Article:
509 F2d 530 Ram Broadcasting of Texas Inc v. Federal Communications Commission
509 F.2d 530
166 U.S.App.D.C. 197
RAM BROADCASTING OF TEXAS, INC., Appellant,
FEDERAL COMMUNICATIONS COMMISSION, Appellee,
Page A. Fone Corporation et al., Intervenors.
United States Court of Appeals,
District of Columbia Circuit.
Argued Dec. 6, 1974.
Decided Dec. 30, 1974.
James A. Koerner, Washington, D.C., with whom Arthur Stambler, Washington, D.C., was on the brief, for appellant.
C. Grey Pash, Jr., Counsel, F.C.C., with whom Ashton R. Hardy, Gen. Counsel, Joseph A. Marino, Associate Gen. Counsel and R. Michael Senkowski, Counsel, F.C.C., were on the brief, for appellee. John W. Pettit, Gen. Counsel, F.C.C. at the time the record was filed, John E. Ingle and Daniel M. Armstrong, Counsel, F.C.C., also entered appearances for appellee.
Louis Schwartz, Robert A. Woods and Lawrence M. Miller, Washington, D.C., were on the brief for intervenor Morrison Radio Relay Corp.
Jeremiah Courtney and Arthur Blooston, Washington, D.C., entered appearances for intervenors Page A Fone Corp. and FWS Radio, Inc.
Before J. EDWARD LUMBARD,* Senior Circuit Judge for the Second Circuit, and McGOWAN and TAMM, Circuit Judges.
Petitioner RAM Broadcasting of Texas, Inc. (RAM) challenges the grant by the Federal Communications Commission of permits for construction and operation of 'guard band' radio paging services in the Dallas-Ft. Worth area to FWS Radio, Inc. (FWS), Page A Fone Corp. (Page), and Morrison Radio Relay Corp. (Morrison). 40 FCC2d 680, reconsideration denied, 42 FCC2d 558 (1973). The permits awarded the frequency of 152.24 MHz to FWS and that of 158.70 MHz to Page and Morrison (under a sharing agreement).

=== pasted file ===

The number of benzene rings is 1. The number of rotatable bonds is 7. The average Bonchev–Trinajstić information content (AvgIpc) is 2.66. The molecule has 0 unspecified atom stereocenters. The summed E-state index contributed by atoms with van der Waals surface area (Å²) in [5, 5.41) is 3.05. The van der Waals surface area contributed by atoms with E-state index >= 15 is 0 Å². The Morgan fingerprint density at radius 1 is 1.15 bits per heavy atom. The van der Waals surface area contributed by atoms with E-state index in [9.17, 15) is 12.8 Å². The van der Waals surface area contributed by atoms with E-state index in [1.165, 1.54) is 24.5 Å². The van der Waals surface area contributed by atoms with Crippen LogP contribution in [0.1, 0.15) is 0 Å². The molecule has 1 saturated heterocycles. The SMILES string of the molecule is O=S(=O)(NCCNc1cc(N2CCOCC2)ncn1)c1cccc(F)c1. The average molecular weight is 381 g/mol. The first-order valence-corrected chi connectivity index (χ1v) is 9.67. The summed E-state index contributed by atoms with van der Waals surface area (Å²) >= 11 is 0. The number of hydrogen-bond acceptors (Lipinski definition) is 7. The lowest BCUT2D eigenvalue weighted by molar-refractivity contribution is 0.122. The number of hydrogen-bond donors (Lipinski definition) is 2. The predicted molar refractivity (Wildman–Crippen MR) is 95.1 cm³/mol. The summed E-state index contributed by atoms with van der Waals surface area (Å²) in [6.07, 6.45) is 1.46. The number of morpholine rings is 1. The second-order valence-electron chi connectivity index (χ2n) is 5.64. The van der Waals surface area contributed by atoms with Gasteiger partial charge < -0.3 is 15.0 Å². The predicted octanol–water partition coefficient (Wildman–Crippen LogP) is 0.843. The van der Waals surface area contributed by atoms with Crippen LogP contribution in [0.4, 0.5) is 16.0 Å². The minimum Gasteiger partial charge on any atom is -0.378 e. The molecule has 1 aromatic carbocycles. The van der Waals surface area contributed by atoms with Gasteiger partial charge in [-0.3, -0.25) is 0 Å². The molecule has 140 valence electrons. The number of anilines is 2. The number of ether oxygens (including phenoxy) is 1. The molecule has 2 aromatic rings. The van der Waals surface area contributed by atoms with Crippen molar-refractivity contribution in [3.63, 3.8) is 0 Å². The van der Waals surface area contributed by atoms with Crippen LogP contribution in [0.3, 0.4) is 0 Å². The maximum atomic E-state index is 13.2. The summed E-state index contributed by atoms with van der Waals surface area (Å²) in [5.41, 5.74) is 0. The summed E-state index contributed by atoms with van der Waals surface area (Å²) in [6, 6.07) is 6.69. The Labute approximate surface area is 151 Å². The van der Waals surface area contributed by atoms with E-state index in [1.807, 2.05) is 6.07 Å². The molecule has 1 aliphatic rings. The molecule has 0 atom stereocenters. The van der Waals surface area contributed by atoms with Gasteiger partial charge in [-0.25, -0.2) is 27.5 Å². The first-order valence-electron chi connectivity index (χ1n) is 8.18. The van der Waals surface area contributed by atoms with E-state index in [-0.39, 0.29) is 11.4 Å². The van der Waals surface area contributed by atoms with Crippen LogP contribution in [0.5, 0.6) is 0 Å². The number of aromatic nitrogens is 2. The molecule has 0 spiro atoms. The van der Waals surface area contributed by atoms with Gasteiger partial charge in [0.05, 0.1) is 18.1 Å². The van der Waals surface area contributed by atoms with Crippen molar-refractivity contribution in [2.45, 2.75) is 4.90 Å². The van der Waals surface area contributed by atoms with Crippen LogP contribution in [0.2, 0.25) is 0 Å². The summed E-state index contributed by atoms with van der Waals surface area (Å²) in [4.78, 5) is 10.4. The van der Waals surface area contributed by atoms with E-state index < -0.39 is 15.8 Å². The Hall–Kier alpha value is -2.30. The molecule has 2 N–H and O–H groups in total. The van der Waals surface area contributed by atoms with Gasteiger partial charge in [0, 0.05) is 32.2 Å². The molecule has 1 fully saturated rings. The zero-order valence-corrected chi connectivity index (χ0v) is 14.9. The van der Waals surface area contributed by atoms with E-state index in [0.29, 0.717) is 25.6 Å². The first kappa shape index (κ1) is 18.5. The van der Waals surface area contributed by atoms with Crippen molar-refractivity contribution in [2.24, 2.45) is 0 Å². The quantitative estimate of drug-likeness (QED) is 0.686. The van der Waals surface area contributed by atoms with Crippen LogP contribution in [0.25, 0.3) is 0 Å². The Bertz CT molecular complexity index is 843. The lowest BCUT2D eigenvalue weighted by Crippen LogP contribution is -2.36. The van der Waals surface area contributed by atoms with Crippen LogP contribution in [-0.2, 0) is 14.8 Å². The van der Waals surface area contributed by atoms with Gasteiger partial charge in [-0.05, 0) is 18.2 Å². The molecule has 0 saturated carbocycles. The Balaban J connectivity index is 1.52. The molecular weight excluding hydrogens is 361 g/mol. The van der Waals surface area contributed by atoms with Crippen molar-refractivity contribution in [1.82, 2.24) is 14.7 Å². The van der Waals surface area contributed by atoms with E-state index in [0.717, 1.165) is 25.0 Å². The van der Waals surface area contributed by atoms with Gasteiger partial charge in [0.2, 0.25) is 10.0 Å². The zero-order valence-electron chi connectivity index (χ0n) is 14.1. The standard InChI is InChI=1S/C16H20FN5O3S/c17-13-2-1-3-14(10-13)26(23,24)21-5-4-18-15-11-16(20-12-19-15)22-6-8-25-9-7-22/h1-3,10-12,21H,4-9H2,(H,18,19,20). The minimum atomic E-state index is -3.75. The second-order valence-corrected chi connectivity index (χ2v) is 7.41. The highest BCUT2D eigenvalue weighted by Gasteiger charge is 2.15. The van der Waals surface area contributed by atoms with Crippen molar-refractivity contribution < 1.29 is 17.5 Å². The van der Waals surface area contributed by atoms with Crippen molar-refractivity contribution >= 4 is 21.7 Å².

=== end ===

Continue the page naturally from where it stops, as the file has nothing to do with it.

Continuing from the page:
RAM is an applicant for two 'low band' paging frequencies, 43.22 and 43.58 MHz. Other applicants for those frequencies include Answering Unlimited, Inc. (43.22 MHz); Morrison (43.22 MHz); Airsignal Int'l, Inc. (43.58 MHz); and Forester Radio Telephone, Inc. (Forester) (43.58 MHz). FWS, one of the guard band permittees, is a corporation with 50% of the stock owned by George A. Smith, Jr., who controls Central Radio Dispatch (a previously licensed paging service in the area), and 50% of the stock owned by Pearl and Gene Forester, who also own 48% of the stock of Forester.
Following RAM's application for the two low band frequencies in May 1971, Central and Page filed petitions to deny on the grounds that grant of the applications would result in wasteful duplication of radio paging facilities in the Dallas-Ft. Worth area. These petitions were withdrawn on June 6, 1973, approximately five weeks after the grant of guard band frequencies to FWS, Morrison, and Page.